If we start to focus on individual’s abilities and what they thrive at, rather than focusing on where they struggle, I believe that we will have a new respect for people who are different from us. “The Charity Model declares disability to be a tragedy, a misfortune, that must be tempered or erased by generous giving.” (Clare) However, everyone faces challenges and is unable to do some things, and if we took the time to recognise that different doesn’t mean bad, or broken, or unable, people’s view on “disabled” people would start to change.

The dominant group consists of those who are mentally, physically, and emotionally capable to take part in everyday activities, because this is the norm, things are catered to us and we take advantage of this, often forgetting that others don’t always have the same privileges. “Sometimes we who are activists and thinkers forget about our bodies, ignore our bodies, or reframe our bodies to fit our theories and political strategies.” (Clare). We forget to be courteous to people who look, believe, dress, and act different from us because we are so used to what has become the norm, which often leaves people to be afraid to express themselves or be different. If we took more time to be aware of ourselves and thankful for our abilities, we would then be able to better accept and appreciate the abilities of others, even if they don’t appear in the same ways.

Writing the Self Story – Gender

i)

Gender roles play a very prominent part in society, and more often then not, it happens subconsciously because it is what we expect to see in people is create by the media and what we expect to be the norm. There are so many standards regarding how the proper girl or boy should look, dress, and act and these ideas are created in peoples’ mind and are forced upon people at a very young age.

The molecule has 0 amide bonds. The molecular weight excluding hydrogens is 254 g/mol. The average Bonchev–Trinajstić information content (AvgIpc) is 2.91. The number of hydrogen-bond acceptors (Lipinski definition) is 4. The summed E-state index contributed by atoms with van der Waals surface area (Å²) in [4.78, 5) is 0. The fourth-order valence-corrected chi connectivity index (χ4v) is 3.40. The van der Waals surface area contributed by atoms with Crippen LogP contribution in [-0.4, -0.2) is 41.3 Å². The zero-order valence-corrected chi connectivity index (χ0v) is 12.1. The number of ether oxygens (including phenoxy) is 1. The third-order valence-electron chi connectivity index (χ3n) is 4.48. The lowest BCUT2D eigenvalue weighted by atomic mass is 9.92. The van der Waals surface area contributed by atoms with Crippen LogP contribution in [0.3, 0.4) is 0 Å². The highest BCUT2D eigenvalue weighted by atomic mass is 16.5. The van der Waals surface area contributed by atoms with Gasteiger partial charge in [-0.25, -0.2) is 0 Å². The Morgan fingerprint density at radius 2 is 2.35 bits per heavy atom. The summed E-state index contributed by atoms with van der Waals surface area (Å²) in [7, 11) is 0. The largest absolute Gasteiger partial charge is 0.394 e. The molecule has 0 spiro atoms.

In my own self story about gender, I expose the normative narrative around how, as children, boys and girls are expected to act and play differently. A toy’s a toy discusses how little girls are expected to play with toys such as doll’s and boys are expected to play sports and have boyish toys such as cars. Adults in particular have become so used to this norm that it is strange to them when a little girl wants to play with the “boy’ toy. Just as the woman working at McDonalds thought and stated that, a boy wouldn’t want a necklace, and because I wasn’t a boy, I shouldn’t want a sports toy. My mom informed the lady working that, “it shouldn’t matter. A toy is a toy.” However, this is often hard to see as sexism is built into society in ways that we don’t even recognize. Is Everyone Really Equal by Robin DiAngelo gives the example of how, “cooperate-produced toys amplify rigid gender roles, socializing girls into femininity (nurturing, caring, beauty play) and boys into masculinity (aggressive, violent, physical play).” (DiAngelo, p 1 06). My classmate, Amber Sadden, had an experience that was not that different from mine when playing with her cousin, who happened to be a boy. Jonas, the cousin, was caught playing with dolls and a pink puppy by his father, who, as a result, become enraged and lectured the children on how, “the colour pink was only for prissy princesses and dolls for girly girls, but since he was to be a man that he shouldn’t be anywhere near those toys.” Girls, who are supposed to grow up to be nurturing mothers are expected to be the ones playing with dolls while boys are supposed to grow up to be hard working and strong and instead should be sports or more hands-on games. In reality, the father should play just as important of a role as the mother and both parents should be hard working, capable, and motivated. Both Amber and I are arguably very lucky because we both grew up with parents who didn’t look at toys this way and who helped us to understand that it’s okay to play with whichever toys we wanted. However, Amber said that she felt ashamed to be holding this pink toy that got her in trouble; it seemed as though her uncle thought that the pink toy was a sign of weakness. Amber says that her mom worked hard to remind her that, “’a toy is just a toy’ and ‘a colour is just a colour.'”